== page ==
One wonders whether the men really were as cheerful as Sandes suggests, and whether they ever stopped to wonder “Why?”. On the other hand the lot of the soldier, as the immortal lines remind us, was not to reason why, but to do - and die.

Into the valley of death rode the six hundred during the Crimean War. In this battle it was the mud filled trench that was the scene of disaster and it was twenty three thousand who perished, on the British side alone.

Scenes from the Mesopotamian Campaign 1916Sandes account glosses over some of the realities of the situation. On 22 April at six twenty-five in the morning the Turkish lines came under British bombardment. At seven o’clock two Companies of the Black Watch Battalion climbed out of their trenches and began to cross the 400 yards of mud filled no man's land. They reached the Turkish side before the bombardment had ceased. As a result they were forced to remain lying in the mud without cover until the shelling ended. The Turkish gunners found them easy targets, and they were in a direct line of fire from their own troops at the rear. Once the bombardment ceased those who survived managed to reach the first line of Turkish trenches, but they were so filled with mud that neither Turk nor Highlander could fight in them. The rifles of both sides became clogged by the mud. By the time the next line of trenches was reached, a further twenty yards on, only a few members of the two Companies survived.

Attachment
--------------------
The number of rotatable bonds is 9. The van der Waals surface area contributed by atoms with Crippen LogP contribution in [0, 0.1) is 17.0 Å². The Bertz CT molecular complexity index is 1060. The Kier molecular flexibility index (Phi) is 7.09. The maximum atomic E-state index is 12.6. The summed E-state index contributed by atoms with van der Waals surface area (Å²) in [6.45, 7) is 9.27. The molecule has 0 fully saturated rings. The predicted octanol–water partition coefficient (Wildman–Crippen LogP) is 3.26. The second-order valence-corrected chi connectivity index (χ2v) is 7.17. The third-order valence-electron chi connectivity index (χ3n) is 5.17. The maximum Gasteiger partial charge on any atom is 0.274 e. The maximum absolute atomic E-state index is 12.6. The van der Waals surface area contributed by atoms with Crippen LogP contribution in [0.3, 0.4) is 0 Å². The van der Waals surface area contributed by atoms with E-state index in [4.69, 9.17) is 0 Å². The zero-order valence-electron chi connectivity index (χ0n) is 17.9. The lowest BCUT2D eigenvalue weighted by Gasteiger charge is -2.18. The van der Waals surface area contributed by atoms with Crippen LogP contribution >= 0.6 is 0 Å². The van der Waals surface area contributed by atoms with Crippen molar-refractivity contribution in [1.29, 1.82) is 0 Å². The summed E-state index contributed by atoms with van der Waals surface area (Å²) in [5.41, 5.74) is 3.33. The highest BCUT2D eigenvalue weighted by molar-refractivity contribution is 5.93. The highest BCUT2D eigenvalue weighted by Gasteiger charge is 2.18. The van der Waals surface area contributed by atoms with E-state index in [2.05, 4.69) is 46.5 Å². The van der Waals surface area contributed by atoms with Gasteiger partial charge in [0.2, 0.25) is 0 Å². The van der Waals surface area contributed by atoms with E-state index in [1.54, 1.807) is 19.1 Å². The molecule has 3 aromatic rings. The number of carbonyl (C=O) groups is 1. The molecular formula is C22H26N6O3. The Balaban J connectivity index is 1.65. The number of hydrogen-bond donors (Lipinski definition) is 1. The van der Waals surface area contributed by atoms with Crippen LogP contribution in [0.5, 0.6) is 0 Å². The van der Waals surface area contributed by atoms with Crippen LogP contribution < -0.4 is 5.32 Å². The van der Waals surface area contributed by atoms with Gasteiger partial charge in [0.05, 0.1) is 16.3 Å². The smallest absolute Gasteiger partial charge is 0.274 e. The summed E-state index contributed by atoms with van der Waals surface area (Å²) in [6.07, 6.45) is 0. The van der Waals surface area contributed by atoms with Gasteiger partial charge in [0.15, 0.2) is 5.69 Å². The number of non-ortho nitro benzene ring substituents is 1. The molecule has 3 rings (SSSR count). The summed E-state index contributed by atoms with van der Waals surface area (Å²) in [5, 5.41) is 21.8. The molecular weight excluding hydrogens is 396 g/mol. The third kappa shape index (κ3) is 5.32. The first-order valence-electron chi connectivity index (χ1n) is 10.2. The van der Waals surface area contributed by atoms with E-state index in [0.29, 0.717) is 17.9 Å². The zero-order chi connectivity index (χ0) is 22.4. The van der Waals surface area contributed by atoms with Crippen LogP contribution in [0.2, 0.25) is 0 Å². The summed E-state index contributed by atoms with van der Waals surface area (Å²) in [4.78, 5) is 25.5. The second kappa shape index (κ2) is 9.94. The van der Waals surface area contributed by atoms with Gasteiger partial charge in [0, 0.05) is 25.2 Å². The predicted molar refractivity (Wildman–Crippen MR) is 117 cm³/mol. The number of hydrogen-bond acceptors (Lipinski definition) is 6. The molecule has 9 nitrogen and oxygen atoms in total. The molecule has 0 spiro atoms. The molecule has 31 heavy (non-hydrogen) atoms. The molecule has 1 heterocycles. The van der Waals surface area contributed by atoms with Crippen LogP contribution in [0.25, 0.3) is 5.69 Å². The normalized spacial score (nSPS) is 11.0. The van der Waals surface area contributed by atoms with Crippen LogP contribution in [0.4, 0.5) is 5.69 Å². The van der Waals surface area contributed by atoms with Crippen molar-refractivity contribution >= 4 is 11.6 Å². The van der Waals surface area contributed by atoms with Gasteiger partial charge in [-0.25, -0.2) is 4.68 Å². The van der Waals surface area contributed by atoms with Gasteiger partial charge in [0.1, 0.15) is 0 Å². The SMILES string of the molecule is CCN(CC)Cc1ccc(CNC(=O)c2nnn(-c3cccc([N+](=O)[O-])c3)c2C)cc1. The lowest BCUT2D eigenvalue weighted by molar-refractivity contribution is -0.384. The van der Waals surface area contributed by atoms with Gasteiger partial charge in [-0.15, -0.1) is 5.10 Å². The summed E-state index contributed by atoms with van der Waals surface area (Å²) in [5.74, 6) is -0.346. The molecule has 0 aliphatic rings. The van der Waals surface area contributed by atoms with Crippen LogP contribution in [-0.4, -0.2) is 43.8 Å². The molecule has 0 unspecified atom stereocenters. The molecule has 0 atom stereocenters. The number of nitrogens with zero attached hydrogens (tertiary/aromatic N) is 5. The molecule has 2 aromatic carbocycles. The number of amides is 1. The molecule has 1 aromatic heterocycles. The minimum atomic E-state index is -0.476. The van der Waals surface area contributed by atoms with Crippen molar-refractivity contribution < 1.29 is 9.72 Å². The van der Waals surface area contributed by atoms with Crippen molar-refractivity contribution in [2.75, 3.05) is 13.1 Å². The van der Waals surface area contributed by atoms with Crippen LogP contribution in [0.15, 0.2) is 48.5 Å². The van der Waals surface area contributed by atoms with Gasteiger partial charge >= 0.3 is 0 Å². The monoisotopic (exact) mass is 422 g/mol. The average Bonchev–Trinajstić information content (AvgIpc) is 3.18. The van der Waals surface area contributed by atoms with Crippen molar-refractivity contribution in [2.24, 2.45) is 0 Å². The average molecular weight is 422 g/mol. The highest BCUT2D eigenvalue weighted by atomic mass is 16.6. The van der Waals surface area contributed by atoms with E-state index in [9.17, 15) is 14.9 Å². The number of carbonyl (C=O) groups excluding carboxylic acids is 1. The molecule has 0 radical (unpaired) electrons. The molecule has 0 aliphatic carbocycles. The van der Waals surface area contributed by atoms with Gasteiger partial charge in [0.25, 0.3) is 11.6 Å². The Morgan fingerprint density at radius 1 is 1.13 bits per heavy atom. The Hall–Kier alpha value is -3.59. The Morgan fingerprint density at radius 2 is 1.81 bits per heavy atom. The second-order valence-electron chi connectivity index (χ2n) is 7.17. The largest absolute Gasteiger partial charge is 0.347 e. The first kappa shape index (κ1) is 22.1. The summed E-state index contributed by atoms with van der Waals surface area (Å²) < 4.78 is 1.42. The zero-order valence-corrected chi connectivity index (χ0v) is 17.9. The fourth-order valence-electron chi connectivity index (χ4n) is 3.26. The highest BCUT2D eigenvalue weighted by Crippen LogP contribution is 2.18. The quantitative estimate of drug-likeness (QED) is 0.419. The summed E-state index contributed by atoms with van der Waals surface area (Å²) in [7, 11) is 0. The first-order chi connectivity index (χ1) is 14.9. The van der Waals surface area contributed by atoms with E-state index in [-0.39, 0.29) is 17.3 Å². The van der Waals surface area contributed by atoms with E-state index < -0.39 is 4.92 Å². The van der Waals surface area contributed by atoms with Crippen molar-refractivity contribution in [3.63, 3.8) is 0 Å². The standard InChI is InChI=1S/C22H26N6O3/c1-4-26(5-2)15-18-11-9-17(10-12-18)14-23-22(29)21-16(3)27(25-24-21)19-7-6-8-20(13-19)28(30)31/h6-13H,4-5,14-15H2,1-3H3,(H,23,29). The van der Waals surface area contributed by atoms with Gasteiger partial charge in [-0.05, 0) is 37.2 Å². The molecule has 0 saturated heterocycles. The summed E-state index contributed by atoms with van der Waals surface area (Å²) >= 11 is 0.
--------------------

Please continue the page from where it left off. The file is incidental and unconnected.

By seven thirty-five the 21st Brigade began to come to the aid of the remnants of the Highlanders who were by now approaching the third line of Turkish trenches. One of the Brigade's Officers, not realising the plight of the Black Watch troops, ordered a retreat, suffering heavy losses in the process.

The Highland Battalion had used what grenades they had and their guns had mostly been clogged up with the mud. Most of the officers had been killed. The Indian Regiment having responded to the order to retire were in no position to assist, and the 125th Rifles were unable to cross No Man's Land because of heavy machine gun fire. The attack had clearly failed, and the survivors of the Black Watch were forced to retreat to the first waterlogged trenches.

An officer of the Royal Air Force, who had been flying overhead at the time, later reported.